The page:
10. Cape Town
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    22 Oct '15 06:261 edit
    After doing some research I have come across another possible explanation: The can is transferring heat away from your hand to other parts of the can more efficiently when the liquid inside is moving. If this is correct, you should feel exactly the same effect if you cut the top off and filled it with water, and stirred it rather than shaking.
    I personally think the main effect is due to evaporation.
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    22 Oct '15 14:58
    Originally posted by twhitehead
    After doing some research I have come across another possible explanation: The can is transferring heat away from your hand to other parts of the can more efficiently when the liquid inside is moving. If this is correct, you should feel exactly the same effect if you cut the top off and filled it with water, and stirred it rather than shaking.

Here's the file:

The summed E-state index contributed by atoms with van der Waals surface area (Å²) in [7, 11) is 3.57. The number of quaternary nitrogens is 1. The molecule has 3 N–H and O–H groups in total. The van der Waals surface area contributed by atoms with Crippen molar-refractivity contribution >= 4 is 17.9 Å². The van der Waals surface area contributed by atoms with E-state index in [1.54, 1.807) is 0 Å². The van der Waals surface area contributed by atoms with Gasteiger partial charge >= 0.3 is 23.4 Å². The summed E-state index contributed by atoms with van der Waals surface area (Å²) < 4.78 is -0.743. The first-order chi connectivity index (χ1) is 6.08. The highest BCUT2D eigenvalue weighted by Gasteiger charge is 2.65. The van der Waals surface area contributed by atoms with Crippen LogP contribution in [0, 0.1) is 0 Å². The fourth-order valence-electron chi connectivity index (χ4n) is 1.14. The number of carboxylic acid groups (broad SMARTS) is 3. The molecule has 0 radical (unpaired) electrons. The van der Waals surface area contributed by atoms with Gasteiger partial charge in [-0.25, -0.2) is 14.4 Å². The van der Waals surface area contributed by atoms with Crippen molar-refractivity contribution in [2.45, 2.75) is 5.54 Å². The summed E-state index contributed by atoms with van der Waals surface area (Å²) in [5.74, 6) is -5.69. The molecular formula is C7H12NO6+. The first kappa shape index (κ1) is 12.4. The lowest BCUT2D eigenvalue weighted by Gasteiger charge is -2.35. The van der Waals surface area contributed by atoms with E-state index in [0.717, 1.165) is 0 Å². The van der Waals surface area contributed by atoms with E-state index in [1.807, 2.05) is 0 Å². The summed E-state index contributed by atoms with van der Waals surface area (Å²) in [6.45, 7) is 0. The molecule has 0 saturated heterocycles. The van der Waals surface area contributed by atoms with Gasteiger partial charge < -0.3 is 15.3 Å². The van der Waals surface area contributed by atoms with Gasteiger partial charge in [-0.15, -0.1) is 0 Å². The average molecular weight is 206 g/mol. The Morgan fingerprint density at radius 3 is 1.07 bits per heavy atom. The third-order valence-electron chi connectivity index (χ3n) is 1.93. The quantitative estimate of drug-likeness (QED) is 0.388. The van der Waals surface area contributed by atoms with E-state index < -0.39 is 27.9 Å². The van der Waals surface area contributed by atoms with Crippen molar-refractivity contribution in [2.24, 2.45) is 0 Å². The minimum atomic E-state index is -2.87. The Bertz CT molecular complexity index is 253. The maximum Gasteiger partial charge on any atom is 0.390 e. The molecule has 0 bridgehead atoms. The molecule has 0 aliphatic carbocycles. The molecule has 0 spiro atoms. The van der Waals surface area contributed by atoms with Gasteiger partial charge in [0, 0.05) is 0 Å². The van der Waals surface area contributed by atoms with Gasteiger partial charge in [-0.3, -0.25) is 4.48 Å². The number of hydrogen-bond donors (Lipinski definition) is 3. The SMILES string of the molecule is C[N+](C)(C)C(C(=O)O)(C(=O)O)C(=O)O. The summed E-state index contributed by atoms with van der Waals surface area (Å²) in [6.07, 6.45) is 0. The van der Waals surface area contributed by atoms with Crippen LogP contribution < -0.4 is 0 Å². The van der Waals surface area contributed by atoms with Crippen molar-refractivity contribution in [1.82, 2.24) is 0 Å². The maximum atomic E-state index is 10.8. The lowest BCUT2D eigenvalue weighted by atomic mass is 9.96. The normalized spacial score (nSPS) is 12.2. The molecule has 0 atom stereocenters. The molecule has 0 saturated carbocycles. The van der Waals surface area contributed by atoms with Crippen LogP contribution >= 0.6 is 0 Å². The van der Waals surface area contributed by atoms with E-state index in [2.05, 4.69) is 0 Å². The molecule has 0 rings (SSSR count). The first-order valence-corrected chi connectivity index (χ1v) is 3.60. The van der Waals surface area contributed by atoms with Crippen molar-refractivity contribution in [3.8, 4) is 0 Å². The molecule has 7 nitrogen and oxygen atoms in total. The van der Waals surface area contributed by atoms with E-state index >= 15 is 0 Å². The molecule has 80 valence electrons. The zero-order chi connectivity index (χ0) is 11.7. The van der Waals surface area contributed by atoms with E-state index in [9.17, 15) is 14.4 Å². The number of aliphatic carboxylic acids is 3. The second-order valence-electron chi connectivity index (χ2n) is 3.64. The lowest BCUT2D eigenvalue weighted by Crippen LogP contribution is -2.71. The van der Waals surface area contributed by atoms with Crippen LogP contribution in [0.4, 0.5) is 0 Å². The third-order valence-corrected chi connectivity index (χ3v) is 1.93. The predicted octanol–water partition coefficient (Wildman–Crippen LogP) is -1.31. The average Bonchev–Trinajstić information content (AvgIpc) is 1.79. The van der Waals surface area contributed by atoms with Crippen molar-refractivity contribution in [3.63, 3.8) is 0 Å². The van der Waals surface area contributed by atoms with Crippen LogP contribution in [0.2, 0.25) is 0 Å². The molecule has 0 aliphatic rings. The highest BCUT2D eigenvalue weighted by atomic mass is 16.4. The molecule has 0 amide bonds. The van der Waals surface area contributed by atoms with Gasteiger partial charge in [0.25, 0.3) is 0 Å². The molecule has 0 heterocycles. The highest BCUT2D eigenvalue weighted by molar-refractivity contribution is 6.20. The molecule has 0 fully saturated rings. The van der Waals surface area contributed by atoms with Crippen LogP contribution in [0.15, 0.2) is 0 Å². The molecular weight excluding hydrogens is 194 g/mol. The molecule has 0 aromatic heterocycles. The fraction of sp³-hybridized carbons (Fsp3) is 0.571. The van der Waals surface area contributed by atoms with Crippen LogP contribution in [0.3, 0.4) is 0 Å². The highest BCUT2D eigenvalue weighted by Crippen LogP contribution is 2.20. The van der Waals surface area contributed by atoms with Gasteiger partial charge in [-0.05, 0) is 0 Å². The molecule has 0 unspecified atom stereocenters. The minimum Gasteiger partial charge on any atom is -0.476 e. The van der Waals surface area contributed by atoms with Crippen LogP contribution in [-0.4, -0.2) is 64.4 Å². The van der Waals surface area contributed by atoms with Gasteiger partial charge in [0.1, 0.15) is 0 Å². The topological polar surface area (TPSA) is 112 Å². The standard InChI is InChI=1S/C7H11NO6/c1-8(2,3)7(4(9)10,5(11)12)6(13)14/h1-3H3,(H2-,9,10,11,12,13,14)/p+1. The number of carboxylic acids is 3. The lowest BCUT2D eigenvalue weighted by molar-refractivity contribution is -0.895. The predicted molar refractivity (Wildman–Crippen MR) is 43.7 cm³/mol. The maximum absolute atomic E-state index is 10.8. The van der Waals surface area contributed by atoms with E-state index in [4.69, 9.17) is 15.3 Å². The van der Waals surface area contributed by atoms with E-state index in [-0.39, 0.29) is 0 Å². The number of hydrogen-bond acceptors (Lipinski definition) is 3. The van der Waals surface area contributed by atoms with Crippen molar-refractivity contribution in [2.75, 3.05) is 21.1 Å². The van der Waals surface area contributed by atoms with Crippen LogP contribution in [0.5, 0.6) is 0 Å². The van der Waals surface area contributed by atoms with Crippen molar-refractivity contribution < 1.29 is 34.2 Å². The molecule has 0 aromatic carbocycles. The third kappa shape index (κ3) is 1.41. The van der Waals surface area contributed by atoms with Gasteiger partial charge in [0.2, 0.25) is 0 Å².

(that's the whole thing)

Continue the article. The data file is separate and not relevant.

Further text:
I personally think the main effect is due to evaporation.
    The can is mostly full of gas rather than a liquid.

    The gas is a thermal insulator, and the liquid is a conductor.

    When you shake the can the liquid should come into contact with more of the surface
    cooling it and making the can feel colder.

    Remembering that our sense of hot and cold is not a measure of temperature, but a measure
    of rate of heat loss/gain relative to our own internal thermostat.

    So I think the second explanation is much more plausible.

    Because while evaporation will cool the liquid, it does so by heating the gas, while both
    are in the can, the net effect should be neutral.
  12. Cape Town
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    22 Oct '15 15:32
    Originally posted by googlefudge
    Remembering that our sense of hot and cold is not a measure of temperature, but a measure
    of rate of heat loss/gain relative to our own internal thermostat.
    Actually heat loss is directly proportional to temperature difference. Our sense of hot or cold actually is a measure of temperature, but it measures the temperature of the substance directly contacting our skin.

    So I think the second explanation is much more plausible.